New first class, inspirational learning environment for Fine Art, History of Art and Cultural Studies
August 1st, 2016
The School of Fine Art, History of Art and Cultural Studies received official handover of their new building at the end of July.
The £7.6m year-long project has involved a complete refurbishment of the former School of Geography site, to create a first class, inspirational learning environment for current and future students.
Staff will move into the building on University Road from 1 August, with the premises expected to be fully operational for the start of term.
Paul Cook, Project Manager, University Estates Service, said:
“This has been a thoroughly rewarding project. We are incredibly pleased with the significant transformation of the original building to what it has become now – which is a modern environment that will enable the School to become a leading Centre for art, heritage and critical humanities and culture in the UK. Working closely with Abigail Harrison Moore and her team throughout the project has ensured the clients’ needs were catered for from start to finish.”
Abigail Harrison Moore, Head of the School of Fine Art, History of Art and Cultural Studies, said:
“We are delighted with our new building. The sympathetic restoration of this historic building — linked through its architect, Paul Waterhouse, to the architectural style that formed the beginnings of the University of Leeds one hundred years ago — has enabled the development of a School of Fine Art, History of Art and Cultural Studies ready for the next one hundred years of excellent teaching and research.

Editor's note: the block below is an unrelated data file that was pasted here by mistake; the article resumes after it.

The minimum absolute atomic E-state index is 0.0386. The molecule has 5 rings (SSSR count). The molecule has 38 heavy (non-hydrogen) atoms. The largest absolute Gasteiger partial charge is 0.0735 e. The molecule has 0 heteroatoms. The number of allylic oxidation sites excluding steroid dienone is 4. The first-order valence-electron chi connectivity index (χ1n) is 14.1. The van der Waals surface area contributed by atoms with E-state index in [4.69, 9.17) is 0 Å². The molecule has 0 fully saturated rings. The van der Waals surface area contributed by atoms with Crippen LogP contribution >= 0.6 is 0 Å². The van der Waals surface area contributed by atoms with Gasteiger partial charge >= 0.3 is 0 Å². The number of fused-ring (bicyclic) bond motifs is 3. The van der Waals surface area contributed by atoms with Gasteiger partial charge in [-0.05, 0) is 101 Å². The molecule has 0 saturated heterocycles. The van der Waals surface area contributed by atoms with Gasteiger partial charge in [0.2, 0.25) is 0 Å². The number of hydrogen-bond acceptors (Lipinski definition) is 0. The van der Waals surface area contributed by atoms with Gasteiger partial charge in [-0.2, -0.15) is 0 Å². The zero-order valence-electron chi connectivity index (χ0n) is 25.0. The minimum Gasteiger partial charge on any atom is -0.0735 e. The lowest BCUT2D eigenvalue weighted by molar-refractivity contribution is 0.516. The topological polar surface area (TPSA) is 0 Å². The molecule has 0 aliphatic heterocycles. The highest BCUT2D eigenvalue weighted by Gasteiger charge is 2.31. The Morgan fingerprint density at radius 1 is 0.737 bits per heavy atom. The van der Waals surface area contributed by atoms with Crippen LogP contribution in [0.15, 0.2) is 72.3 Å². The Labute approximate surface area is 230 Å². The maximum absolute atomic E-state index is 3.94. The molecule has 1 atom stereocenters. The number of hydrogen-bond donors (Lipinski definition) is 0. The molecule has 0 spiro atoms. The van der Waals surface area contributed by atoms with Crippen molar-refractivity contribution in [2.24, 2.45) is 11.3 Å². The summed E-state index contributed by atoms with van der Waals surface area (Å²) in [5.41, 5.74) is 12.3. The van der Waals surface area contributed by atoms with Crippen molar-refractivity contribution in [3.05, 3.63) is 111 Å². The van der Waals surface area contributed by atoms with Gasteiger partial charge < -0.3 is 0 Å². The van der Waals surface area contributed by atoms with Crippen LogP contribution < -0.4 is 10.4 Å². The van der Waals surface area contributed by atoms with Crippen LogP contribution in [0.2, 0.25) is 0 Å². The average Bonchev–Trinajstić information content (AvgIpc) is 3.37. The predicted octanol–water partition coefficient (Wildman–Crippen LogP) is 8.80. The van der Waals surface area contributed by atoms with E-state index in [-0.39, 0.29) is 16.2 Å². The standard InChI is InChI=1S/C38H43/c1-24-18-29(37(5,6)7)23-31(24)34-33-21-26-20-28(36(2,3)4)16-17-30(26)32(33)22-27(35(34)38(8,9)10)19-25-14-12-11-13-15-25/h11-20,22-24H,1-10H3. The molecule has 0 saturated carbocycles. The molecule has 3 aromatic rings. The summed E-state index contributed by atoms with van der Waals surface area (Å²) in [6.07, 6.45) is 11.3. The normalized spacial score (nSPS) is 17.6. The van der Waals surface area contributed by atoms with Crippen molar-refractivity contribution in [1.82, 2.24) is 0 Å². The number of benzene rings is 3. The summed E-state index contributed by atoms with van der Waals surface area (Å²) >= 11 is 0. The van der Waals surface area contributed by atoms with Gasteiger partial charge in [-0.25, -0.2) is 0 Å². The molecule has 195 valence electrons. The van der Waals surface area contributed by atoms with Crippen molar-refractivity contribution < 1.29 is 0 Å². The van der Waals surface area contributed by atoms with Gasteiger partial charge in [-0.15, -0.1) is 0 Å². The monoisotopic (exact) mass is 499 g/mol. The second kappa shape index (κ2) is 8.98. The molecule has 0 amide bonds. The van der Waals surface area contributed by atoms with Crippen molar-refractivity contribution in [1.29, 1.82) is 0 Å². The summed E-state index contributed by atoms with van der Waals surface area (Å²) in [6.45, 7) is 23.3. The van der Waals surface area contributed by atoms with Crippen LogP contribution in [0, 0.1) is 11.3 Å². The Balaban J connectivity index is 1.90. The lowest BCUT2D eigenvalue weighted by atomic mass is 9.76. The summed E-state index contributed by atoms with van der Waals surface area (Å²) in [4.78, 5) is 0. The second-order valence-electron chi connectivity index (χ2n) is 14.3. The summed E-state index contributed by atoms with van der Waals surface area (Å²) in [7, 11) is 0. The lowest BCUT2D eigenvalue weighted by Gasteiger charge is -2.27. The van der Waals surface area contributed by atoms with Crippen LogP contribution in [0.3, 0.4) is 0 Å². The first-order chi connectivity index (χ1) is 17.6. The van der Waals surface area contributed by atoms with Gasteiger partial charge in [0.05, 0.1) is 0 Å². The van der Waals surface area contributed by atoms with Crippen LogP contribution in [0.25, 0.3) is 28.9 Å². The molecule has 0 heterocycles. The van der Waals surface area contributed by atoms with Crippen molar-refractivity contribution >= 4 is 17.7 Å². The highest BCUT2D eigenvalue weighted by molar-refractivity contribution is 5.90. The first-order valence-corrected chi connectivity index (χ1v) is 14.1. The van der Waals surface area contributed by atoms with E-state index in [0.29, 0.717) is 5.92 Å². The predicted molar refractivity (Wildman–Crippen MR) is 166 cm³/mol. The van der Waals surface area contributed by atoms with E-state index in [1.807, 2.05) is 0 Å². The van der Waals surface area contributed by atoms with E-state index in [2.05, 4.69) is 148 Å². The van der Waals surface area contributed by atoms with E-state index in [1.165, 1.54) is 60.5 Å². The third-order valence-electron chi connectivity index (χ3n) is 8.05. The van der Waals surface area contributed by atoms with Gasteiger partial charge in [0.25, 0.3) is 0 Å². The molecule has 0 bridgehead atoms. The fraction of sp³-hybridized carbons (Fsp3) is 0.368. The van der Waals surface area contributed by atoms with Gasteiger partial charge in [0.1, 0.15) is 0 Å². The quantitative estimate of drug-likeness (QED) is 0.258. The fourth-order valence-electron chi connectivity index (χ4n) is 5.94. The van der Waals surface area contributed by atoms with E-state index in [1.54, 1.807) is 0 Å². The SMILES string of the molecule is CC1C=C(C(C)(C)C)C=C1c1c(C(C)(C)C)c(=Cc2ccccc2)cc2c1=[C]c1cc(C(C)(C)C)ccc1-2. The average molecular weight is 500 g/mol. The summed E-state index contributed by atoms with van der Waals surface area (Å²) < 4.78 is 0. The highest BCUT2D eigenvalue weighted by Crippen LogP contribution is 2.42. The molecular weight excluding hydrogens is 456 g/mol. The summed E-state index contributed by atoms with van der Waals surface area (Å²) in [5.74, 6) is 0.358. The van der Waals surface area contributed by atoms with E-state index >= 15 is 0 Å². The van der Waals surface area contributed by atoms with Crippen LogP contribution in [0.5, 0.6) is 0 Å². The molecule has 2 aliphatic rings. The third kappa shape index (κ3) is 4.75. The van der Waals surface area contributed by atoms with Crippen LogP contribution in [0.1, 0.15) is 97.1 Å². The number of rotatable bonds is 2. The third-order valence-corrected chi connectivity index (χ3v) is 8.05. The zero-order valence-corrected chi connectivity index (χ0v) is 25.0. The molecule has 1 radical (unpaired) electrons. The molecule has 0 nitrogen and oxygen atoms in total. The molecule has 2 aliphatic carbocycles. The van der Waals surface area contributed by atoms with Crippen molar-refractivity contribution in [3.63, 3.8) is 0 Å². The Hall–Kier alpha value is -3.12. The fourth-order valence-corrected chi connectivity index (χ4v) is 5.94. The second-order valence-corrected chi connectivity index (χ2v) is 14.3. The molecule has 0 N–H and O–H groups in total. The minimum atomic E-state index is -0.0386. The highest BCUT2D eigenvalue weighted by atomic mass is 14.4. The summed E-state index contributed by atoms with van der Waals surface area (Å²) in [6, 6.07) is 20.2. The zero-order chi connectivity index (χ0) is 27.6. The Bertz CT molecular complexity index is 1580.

“Our students are excited to be starting or continuing their degrees in the amazing new studio, workshop and teaching spaces. Studying in this impressive space for art and culture at the heart of the campus will enable them to continue to benefit from the unique inter-disciplinary approaches to the subjects that our School is celebrated for nationally and internationally.
“We are very grateful to the teams of builders, architects and engineers who have turned our ideas into reality, and to the Estates team that have made this possible. We thank the Vice Chancellor, University Executive Group and University Council for having the vision to invest in the future of fine art, history of art, cultural studies and museum studies teaching and research. We look forward to welcoming colleagues and visitors to our new building.”
Images, from top:
Paul Cook (Estates Services) and Paul Armitage (Sewell) handing over the building to Abigail Harrison Moore and Chris Taylor from the School of Fine Art, History of Art and Cultural Studies
Inside one of the studios in the School’s new building